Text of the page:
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Pat Wallis: Using the envelope system to pay

Pat Wallis
Pat Wallis

We were married young, just 18 and 19 years old.  

Ron was working with Stahl Construction Co., road building, making good money, about $2.50 an hour. When the outdoor work ran out, he started at Lyon Metal in Montgomery and I got a job at James Knights Inc. in Sandwich, squaring crystals for radios. Probably made $1.25 an hour, can’t remember.

We lived with my folks a couple of months until we found our first apartment, the second floor of a house on West Third Street that had always been occupied by a single family.

Before it was an apartment for the very first time, the owner had the large stairway, hallway, landing, bedroom, living room and bathroom professionally painted. It was very nice.

Rent was the right amount for us, $35 a month. It had a large bedroom, good-sized living room and full bathroom with an old huge, claw-footed tub.

It also had a small kitchen with a west window that looked over Carl Walter’s driveway. At least the owner called it a kitchen, even though there was no kitchen sink or cabinets. 

To make it more like a kitchen, we bought a new 30-inch gas stove from Francis Refrigeration for several hundred dollars. It was the only thing we bought new. We added a used refrigerator for $50. It was about 5 feet tall and 2 feet wide with just enough room in the freezer for two ice cube trays. 

Thank goodness my aunt gave us an old, painted kitchen cabinet that was stored in her basement. It was about 2 feet wide, 2 feet deep. The door on the front opened for my meager supply of pots, pans and canned goods. The small drawer across the top held all of my silverware and cooking utensils.

We bought an unfinished kitchen wall cabinet, 48 inches long and 12 inches deep, from the Sears catalog. We varnished the surfaces, turned it upside down so the top was finished, installed the doors and put wrought iron legs on the four bottom corners so it could stand against the wall. It held all of our dishes and casseroles, mostly given to us by generous family friends.

Our “kitchen” had been most recently a little boy’s bedroom, and throughout our stay it was covered in wallpaper that had a medium blue background with flying airplanes and clouds as the featured design.

We really didn’t care. It was perfect for us. It was funny, like a joke when friends came to visit. 

Besides, the price was right! 

We had a small savings account but no checking account. We paid everything in cash because we could!  The property owner of our apartment was a single lady living on Center Street. Northern Illinois Gas and the electric company shared an office downtown, our car insurance could be paid at its local office, and we bought groceries in town.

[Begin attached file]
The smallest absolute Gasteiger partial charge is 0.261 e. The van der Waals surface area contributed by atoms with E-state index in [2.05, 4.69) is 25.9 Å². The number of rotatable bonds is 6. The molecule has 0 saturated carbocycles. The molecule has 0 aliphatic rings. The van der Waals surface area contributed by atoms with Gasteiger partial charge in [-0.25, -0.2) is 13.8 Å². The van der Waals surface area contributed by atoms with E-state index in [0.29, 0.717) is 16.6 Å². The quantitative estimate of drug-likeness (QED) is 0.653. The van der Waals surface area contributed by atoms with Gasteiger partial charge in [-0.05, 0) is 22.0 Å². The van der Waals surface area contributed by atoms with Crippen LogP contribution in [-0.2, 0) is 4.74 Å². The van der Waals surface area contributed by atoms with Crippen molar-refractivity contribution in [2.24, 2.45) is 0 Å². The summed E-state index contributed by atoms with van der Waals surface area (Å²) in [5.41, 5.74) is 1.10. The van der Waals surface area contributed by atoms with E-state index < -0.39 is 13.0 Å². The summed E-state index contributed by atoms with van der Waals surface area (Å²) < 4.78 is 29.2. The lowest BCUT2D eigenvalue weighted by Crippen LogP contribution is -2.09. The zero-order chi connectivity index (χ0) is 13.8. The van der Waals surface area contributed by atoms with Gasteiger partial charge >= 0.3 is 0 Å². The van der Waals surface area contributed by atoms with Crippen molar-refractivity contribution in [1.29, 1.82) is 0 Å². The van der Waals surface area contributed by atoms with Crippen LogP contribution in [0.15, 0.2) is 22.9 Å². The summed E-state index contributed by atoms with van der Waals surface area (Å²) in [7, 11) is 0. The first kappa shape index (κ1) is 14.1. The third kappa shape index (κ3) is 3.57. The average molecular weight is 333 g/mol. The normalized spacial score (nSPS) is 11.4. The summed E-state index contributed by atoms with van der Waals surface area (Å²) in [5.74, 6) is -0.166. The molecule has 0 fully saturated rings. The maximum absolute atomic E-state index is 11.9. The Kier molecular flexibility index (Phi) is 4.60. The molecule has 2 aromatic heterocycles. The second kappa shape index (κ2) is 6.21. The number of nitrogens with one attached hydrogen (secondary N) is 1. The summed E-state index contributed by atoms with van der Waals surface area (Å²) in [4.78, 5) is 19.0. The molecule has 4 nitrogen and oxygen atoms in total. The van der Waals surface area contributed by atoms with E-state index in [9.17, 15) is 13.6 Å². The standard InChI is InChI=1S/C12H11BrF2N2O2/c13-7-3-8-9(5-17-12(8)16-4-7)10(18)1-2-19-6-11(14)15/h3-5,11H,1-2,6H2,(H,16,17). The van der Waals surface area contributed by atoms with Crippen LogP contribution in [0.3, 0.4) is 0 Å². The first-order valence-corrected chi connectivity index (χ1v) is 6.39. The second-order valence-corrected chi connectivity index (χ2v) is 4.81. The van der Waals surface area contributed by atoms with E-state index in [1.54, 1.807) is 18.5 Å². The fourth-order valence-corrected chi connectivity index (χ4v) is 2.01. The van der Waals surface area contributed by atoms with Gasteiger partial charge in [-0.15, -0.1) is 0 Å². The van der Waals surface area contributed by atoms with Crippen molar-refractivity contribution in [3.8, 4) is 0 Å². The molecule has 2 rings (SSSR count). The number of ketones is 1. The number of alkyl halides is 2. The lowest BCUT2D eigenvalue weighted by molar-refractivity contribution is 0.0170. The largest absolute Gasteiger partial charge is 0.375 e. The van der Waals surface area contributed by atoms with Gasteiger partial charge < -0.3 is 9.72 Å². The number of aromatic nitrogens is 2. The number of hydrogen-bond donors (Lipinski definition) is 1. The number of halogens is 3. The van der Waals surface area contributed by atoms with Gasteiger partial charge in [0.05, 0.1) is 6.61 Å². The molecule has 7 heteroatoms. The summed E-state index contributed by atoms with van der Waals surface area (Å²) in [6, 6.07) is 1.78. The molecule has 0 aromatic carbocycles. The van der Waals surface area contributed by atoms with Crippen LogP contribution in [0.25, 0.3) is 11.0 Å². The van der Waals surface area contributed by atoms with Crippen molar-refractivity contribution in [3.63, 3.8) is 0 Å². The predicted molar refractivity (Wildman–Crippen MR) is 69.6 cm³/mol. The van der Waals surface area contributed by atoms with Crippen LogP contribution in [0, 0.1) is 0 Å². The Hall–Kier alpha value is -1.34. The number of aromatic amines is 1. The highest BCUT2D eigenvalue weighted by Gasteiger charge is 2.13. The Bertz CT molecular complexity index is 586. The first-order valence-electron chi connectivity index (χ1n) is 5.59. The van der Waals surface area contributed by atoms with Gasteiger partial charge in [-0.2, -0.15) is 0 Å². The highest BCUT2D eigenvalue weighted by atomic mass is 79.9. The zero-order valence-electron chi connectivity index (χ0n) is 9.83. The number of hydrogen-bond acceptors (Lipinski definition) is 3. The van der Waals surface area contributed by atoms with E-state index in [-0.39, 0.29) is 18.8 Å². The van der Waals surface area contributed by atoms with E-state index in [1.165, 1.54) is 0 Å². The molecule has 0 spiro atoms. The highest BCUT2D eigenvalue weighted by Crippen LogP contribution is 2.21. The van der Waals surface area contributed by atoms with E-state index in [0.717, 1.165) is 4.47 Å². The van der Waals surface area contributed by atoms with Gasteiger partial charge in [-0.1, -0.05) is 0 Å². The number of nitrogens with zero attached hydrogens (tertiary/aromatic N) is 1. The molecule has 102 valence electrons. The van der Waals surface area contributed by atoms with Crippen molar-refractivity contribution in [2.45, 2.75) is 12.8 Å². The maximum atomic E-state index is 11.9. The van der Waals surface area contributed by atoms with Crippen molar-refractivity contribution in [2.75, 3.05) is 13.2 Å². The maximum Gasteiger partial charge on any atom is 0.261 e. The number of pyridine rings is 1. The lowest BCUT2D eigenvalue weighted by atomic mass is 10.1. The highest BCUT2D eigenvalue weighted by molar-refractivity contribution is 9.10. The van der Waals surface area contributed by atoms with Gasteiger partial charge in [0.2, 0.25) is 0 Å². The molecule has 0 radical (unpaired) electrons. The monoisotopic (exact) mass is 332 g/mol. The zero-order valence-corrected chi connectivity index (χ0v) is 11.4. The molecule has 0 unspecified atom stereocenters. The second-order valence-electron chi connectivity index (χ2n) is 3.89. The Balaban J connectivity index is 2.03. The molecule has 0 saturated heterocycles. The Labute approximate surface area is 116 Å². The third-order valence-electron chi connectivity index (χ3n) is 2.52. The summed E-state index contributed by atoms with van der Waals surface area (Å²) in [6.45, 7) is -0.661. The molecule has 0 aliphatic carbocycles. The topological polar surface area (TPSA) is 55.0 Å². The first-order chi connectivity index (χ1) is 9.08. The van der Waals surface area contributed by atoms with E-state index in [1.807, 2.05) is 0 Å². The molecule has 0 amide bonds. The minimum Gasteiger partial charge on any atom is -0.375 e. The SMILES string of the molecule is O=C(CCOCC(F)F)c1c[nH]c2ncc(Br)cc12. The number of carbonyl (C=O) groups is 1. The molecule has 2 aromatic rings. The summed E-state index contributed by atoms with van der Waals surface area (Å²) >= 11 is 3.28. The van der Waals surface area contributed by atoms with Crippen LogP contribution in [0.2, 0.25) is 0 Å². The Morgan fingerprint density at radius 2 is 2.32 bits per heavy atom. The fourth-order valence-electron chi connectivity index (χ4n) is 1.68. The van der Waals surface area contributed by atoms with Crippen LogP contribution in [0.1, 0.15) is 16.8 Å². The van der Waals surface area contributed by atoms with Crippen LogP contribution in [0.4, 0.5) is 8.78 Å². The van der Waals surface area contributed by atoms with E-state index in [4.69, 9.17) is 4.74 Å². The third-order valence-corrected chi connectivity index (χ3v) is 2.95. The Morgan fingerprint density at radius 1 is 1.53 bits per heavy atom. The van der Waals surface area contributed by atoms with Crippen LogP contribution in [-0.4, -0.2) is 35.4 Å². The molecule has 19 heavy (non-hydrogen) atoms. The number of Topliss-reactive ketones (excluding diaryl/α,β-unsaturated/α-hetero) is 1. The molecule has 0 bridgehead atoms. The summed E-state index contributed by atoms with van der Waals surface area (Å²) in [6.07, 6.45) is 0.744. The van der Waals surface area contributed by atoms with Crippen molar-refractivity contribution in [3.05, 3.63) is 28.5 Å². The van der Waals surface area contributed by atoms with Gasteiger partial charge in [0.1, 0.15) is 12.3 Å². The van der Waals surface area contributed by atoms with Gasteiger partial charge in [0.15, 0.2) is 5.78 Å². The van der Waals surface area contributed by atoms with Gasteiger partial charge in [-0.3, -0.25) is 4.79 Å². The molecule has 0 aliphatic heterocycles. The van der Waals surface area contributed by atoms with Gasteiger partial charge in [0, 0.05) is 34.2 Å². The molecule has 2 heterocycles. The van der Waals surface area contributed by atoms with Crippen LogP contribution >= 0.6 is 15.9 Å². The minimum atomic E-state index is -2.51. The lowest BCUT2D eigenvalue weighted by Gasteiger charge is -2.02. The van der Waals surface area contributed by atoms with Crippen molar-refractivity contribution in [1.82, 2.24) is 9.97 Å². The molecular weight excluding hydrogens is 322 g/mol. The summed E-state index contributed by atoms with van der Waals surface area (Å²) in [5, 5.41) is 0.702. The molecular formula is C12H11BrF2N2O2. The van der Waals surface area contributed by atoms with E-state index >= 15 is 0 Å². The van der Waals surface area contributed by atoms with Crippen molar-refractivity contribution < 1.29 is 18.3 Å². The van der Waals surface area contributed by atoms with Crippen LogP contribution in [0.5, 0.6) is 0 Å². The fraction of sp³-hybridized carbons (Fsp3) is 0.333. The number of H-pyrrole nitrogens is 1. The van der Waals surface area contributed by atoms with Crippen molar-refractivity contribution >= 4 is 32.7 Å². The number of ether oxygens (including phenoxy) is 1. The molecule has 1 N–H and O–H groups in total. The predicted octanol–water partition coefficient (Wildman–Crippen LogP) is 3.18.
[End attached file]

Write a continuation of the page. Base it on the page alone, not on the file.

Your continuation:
We personally set up an “envelope” system to make sure we had enough money to pay all of our bills. 

Since both of us were paid every two weeks, we put half of the monthly rent into the envelope marked “Rent” each paycheck.  

Our car insurance payment was every six months, so we divided the total payment by 12 and we’d put that amount into the Car Insurance envelope. If I remember right, we’d put $10 or $15 into each Grocery envelope. We shared the natural gas bill with those living on the first floor because one furnace heated the whole house, so we had a Heating envelope, too.

We must have put some aside for electricity, gasoline, emergencies and medical bills, but the amounts slip my mind.

I still recall with pleasure that there’d be some extra cash four times a year, because there are 52 weeks in a year, not 48. That’s when we’d splurge by going to a movie or save for something special. Oh, and our rent went up to $37.50 because the owner wanted us to pay her for the water bill.

We used the same envelope system for years, even when I was a stay-at-home mom with four sons, since all of the homes we rented were owned by elderly local residents who liked to visit when we paid the rent.

We finally opened a checking account when we built a new small home of our own and the bank we went though wasn’t in Sandwich. The utility companies no longer have local offices, but I still go into the city hall to pay my water bill and into State Farm to pay for our insurances. I even like going into the former Sandwich State Bank (next Castle Bank and now First National) to cash checks, make deposits or withdrawals.

Saying “hi,” smiling and talking a bit with folks working in local businesses gives me a real boost. Am I too old-fashioned?  

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